20 May 2013

Mitalipov is not going to clone a person

Human embryonic stem cells were obtained for the first time by the method of somatic cell nuclei transfer

LifeSciencesToday based on materials from Oregon Health & Science University:
OHSU research team successfully converts human skin cells into embryonic stem cellsScientists at Oregon Health & Science University and the Oregon National Primate Research Center (ONPRC) have successfully reprogrammed human skin cells into embryonic stem cells capable of differentiating into any other type of cells in the body.

Stem cell–based therapies open up broad prospects for the development of regenerative medicine - the replacement of cells damaged as a result of injury or disease. Diseases that can be treated with cell therapy methods include Parkinson's disease, multiple sclerosis, heart disease and spinal cord injury.

The scientific breakthrough of the group led by Shoukhrat Mitalipov, PhD, senior researcher at ONPRC, is a continuation of the previous success – the transformation of monkey skin cells into embryonic stem cells – achieved in 2007. The results of the study are published in the journal Cell: Tachibana et al., Human Embryonic Stem Cells Derived by Somatic Cell Nuclear Transfer.

The technology used by Dr. Mitalipov, Paula Amato, MD, and their colleagues is a variant of the widely used somatic cell nuclear transfer (SCNT) method. It consists in transplanting the nucleus of a somatic cell containing the DNA of the organism into an egg cell from which the genetic material has been removed. As a result of the development of such an unfertilized egg, stem cells are formed.

The first stage of SCNT is the enucleation, or removal, of nuclear genetic material from a human egg. The egg is held by a pipette holder (left) and its chromosomes are visualized using a polarizing microscope. With the help of a laser, a hole is made in the egg shell (the pellucid zone), into which a smaller pipette is inserted (on the right). Then the chromosomes are sucked into the pipette and slowly removed from the egg (photo from the article in Cell)."A thorough study of stem cells obtained using this method has shown their ability to differentiate into several different cell types, including neurons, hepatocytes and cardiomyocytes, just as normal embryonic stem cells do.

In addition, since these reprogrammed cells can be obtained from the patient's nuclear genetic material, there is no risk of transplant rejection," explains Dr. Mitalipov. "Although much more needs to be done to develop safe and effective stem cell therapies, we believe this is a significant step forward in obtaining cells that can be used in regenerative medicine."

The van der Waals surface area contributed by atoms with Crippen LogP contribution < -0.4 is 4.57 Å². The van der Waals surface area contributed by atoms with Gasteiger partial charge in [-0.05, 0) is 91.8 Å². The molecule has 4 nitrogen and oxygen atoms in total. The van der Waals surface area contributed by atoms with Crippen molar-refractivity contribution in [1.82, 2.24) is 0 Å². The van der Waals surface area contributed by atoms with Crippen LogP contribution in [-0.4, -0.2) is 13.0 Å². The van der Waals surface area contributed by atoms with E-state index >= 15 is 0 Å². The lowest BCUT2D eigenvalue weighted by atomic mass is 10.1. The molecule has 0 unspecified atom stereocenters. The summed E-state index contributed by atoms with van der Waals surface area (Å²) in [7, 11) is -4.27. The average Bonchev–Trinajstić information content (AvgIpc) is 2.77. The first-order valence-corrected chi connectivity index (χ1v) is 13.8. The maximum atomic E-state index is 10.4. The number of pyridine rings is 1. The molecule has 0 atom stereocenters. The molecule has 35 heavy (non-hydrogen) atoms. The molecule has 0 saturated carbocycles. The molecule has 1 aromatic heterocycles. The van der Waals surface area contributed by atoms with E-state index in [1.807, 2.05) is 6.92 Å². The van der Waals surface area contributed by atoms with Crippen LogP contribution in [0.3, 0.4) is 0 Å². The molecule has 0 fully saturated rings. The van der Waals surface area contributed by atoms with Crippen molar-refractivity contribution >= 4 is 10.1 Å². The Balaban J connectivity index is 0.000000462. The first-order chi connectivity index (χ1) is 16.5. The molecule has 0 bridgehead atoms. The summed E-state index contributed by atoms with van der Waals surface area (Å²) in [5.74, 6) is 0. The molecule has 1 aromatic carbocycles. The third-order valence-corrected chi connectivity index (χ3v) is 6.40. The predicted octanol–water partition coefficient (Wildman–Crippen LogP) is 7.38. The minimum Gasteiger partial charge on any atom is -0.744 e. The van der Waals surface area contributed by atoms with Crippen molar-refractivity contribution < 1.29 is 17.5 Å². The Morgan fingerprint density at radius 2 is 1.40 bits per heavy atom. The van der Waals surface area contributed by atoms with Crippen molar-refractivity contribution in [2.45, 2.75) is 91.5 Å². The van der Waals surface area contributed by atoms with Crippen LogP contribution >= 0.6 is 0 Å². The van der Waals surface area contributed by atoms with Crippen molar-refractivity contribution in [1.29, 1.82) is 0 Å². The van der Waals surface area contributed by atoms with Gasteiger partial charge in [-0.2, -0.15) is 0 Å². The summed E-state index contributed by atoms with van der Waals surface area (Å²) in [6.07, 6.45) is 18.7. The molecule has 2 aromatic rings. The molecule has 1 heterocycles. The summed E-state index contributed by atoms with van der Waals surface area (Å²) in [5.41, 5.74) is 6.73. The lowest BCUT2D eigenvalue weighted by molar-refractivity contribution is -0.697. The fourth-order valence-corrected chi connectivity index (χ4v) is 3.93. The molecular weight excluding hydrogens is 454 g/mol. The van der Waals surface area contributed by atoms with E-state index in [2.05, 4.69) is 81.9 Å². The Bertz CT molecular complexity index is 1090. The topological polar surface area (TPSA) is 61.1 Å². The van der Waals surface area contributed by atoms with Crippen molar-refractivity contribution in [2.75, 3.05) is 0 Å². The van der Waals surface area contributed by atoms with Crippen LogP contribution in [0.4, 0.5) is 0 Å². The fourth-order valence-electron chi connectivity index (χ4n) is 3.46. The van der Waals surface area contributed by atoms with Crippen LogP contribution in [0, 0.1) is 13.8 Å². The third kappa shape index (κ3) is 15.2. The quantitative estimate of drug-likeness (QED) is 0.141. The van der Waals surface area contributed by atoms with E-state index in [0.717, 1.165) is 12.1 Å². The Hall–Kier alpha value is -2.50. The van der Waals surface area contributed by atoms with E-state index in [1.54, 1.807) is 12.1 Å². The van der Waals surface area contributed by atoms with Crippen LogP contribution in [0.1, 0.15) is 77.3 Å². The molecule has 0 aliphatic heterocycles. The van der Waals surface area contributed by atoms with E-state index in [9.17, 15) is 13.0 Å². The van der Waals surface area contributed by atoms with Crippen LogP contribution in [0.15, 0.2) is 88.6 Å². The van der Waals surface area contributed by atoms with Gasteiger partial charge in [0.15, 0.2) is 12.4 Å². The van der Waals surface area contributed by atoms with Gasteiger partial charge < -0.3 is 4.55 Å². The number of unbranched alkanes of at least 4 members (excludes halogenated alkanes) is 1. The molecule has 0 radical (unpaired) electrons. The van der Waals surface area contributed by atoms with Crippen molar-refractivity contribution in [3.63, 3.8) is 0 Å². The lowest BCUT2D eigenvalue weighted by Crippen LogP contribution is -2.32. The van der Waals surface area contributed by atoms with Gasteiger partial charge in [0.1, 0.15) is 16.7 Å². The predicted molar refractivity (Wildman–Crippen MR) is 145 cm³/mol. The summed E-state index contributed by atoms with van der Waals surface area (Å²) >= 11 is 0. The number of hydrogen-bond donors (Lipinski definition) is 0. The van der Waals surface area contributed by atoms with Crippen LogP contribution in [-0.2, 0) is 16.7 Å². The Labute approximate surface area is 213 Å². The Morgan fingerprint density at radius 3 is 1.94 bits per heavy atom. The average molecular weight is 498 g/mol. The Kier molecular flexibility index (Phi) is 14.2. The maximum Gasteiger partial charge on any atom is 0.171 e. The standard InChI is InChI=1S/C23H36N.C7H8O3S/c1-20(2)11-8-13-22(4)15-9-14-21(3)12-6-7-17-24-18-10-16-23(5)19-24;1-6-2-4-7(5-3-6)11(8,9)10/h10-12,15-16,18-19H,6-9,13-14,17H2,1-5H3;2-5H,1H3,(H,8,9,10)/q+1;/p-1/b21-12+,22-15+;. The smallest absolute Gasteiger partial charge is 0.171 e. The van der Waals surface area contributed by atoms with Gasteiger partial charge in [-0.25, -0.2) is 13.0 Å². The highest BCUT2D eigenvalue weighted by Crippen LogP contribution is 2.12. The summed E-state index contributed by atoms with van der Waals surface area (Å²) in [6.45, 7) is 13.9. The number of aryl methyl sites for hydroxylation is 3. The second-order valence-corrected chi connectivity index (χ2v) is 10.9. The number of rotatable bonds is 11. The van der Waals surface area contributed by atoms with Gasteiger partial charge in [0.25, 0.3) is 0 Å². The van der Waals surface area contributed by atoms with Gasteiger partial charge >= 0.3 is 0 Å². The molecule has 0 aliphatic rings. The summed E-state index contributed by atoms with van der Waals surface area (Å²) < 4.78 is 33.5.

Another important aspect of this study is that it is not related to the use of embryos – the subject of ongoing ethical disputes.

The success of Mitalipov's group in reprogramming human skin cells is based on a series of studies of human and monkey cells. Previous unsuccessful attempts by several laboratories have shown that human eggs are apparently more fragile than eggs of other animal species. Therefore, the process of their development during reprogramming by already known methods was stopped until stem cells were obtained.

Scientists have found that the key factors responsible for the results of reprogramming by somatic cell nuclear transfer (SCNT) are the premature release of human oocytes from meiosis and their suboptimal activation. The optimized SCNT approach, developed to overcome these limitations, made it possible to obtain human NT-ESCs. Embryonic stem cells obtained by somatic cell nuclei transfer demonstrate a normal diploid karyotype and inherit the nuclear genome exclusively of somatic parent cells. Gene expression and differentiation profiles of human NT-ESCs are similar to those of ESCs obtained from embryos, which indicates an effective reprogramming of somatic cells into a pluripotent state (Fig. ohsu.edu ).To solve this problem, scientists have studied various alternative approaches, first developed on monkey cells, and then transferred to human cells.

They managed to find a way to "force" the cell to remain in the metaphase stage during the nuclear transplantation, which was the key to success. Metaphase is a stage of the natural process of meiosis, when before division the genetic material of the cell is arranged in the center. They found that maintaining the metaphase stage with chemicals throughout the entire nuclear transfer process prevents cell development from stopping and allows stem cells to be obtained.

However, while this method can be considered a method of cloning stem cells, commonly referred to as therapeutic cloning, it is unlikely to allow human clones to be obtained, that is, reproductive cloning. Long-term studies using the somatic cell nuclei transfer method have not led to success in obtaining monkey clones. Most likely, this also applies to the creation of human clones. In addition, the comparative fragility of human cells, as shown in this study, is an important factor that is likely to prevent the development of clones.

"Our research is aimed at obtaining stem cells for use in future methods of treating diseases," adds Dr. Mitalipov. "Advances in nuclear transfer often lead to public debate about the ethics of human cloning, but this is not our case, and we do not believe that our results can be used by others to expand the possibilities of human reproductive cloning."

Portal "Eternal youth" http://vechnayamolodost.ru20.05.2013

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